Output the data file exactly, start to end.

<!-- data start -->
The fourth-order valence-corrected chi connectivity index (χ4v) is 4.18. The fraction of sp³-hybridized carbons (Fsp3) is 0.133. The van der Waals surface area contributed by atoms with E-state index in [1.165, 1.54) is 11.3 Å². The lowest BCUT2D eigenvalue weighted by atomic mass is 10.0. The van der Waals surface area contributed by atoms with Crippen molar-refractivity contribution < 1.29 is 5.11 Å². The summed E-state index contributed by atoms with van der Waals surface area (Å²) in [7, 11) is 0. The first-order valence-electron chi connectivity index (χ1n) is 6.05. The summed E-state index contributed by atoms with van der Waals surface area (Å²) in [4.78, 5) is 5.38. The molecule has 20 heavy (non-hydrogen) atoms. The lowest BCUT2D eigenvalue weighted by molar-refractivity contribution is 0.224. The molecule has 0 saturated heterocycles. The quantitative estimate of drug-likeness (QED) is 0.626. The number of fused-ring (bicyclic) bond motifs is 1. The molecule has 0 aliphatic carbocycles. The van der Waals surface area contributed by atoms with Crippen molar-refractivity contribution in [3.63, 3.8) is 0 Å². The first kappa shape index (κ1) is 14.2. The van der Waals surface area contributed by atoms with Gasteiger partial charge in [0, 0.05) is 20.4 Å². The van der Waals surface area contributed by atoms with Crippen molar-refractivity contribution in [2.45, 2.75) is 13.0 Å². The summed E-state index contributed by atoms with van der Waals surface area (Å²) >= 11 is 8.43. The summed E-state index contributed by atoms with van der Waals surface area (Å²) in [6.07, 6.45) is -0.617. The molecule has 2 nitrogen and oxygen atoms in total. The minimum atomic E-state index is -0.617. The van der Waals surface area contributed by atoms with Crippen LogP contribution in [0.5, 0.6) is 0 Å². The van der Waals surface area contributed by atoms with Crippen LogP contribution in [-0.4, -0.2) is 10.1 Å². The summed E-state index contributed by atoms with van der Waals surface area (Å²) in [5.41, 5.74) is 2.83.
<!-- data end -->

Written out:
The fourth-order valence-corrected chi connectivity index (χ4v) is 4.18. The fraction of sp³-hybridized carbons (Fsp3) is 0.133. The van der Waals surface area contributed by atoms with E-state index in [1.165, 1.54) is 11.3 Å². The lowest BCUT2D eigenvalue weighted by atomic mass is 10.0. The van der Waals surface area contributed by atoms with Crippen molar-refractivity contribution < 1.29 is 5.11 Å². The summed E-state index contributed by atoms with van der Waals surface area (Å²) in [7, 11) is 0. The first-order valence-electron chi connectivity index (χ1n) is 6.05. The summed E-state index contributed by atoms with van der Waals surface area (Å²) in [4.78, 5) is 5.38. The molecule has 20 heavy (non-hydrogen) atoms. The lowest BCUT2D eigenvalue weighted by molar-refractivity contribution is 0.224. The molecule has 0 saturated heterocycles. The quantitative estimate of drug-likeness (QED) is 0.626. The number of fused-ring (bicyclic) bond motifs is 1. The molecule has 0 aliphatic carbocycles. The van der Waals surface area contributed by atoms with Crippen molar-refractivity contribution in [3.63, 3.8) is 0 Å². The first kappa shape index (κ1) is 14.2. The van der Waals surface area contributed by atoms with Gasteiger partial charge in [0, 0.05) is 20.4 Å². The van der Waals surface area contributed by atoms with Crippen molar-refractivity contribution in [2.45, 2.75) is 13.0 Å². The summed E-state index contributed by atoms with van der Waals surface area (Å²) >= 11 is 8.43. The summed E-state index contributed by atoms with van der Waals surface area (Å²) in [6.07, 6.45) is -0.617. The molecule has 2 nitrogen and oxygen atoms in total. The minimum atomic E-state index is -0.617. The van der Waals surface area contributed by atoms with Crippen LogP contribution in [0.5, 0.6) is 0 Å². The van der Waals surface area contributed by atoms with Crippen LogP contribution in [-0.4, -0.2) is 10.1 Å². The summed E-state index contributed by atoms with van der Waals surface area (Å²) in [5.41, 5.74) is 2.83.